A Russian love poem about love of his country by Mikhail Lermontov (1814 – 1841). Translated by Peter France. Lermontov was a Romantic and considered the Byron of Russia.
I love my country, but with a strange love –
stronger than reason! …..
Neither the fame that blood can buy,
nor the calm pride of confidence,
nor the time-honoured gifts of ignorant days
can stir my soul with dreams of happiness.
But what I love – for some strange reason –
is the cold silence of her plains,
the swaying branches of her endless forests,
her rivers as wide-spreading as the sea;
galloping in a cart on country tracks
and gazing slowly deep into the dark,
seeing on either side, longing for sleep,
the poor sad villages’ bright windows.
I love the smoke of burning stubble,
the lines of carts crossing the steppe,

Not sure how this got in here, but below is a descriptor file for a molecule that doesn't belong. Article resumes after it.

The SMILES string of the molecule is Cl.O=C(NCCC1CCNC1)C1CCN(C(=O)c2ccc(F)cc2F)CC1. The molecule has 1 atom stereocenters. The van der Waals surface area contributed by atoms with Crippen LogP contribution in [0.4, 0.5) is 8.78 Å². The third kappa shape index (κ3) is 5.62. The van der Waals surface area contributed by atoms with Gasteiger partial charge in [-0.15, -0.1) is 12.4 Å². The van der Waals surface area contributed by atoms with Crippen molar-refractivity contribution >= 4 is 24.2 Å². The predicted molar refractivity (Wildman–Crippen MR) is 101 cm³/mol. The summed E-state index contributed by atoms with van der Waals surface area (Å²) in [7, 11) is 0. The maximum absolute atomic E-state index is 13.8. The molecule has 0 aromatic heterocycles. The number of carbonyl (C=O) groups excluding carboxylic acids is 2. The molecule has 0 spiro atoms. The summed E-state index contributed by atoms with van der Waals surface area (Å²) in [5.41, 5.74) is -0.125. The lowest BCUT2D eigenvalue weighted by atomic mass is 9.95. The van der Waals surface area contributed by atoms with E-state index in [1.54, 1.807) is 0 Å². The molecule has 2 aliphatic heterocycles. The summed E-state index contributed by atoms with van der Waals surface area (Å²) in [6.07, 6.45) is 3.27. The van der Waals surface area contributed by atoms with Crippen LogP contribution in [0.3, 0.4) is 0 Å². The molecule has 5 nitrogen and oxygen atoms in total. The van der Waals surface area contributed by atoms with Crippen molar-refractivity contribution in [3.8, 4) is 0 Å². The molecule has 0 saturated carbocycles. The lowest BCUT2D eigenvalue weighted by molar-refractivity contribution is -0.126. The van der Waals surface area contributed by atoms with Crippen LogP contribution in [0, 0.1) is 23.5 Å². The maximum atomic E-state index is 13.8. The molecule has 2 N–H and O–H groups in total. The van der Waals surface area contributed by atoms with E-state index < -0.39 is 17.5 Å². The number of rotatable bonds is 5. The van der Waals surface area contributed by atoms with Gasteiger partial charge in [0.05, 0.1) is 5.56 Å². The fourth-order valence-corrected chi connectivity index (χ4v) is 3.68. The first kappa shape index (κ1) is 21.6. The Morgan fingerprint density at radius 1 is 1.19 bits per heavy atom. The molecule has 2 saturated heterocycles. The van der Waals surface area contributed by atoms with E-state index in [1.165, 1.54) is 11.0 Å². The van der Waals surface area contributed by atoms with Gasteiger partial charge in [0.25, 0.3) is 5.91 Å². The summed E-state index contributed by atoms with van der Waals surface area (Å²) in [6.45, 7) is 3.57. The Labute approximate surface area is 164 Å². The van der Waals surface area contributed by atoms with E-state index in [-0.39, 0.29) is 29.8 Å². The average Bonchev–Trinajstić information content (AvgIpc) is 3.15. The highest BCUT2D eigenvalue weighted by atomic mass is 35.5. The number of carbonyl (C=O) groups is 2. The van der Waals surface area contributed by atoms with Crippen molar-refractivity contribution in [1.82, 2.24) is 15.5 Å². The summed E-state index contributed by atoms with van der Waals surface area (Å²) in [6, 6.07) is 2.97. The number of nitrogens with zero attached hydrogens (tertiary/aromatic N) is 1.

and in bright meadows, on a hill,
a pair of birches gleaming white.
I feel a pleasure few can share
seeing the barns piled high with grain,
the hut beneath a roof of thatch
with fretted shutters on the windows;
and on a dewy feast-day evening
I’ll gaze till late into the night
at whistling dancers, stamping feet,
and hear the drunken peasants talk.Mikhail Lermontov (1814 – 1841)
Lermontov’s mother died when he was 3 and he was brought up by his grandmother who spoilt him and permitted only limited access to his father who died when Mikhail was about 17. He had been a sickly child but but, after university, he joined the Hussars where one of his fellow cadet-school students, described him as “the young man who was so far ahead of everybody else, as to be beyond comparison,” a “real grown-up who’d read and thought and understood a lot about the human nature.”
This same cadet, several years later, killed him in a duel after he could no longer take the teasing from Lermontov.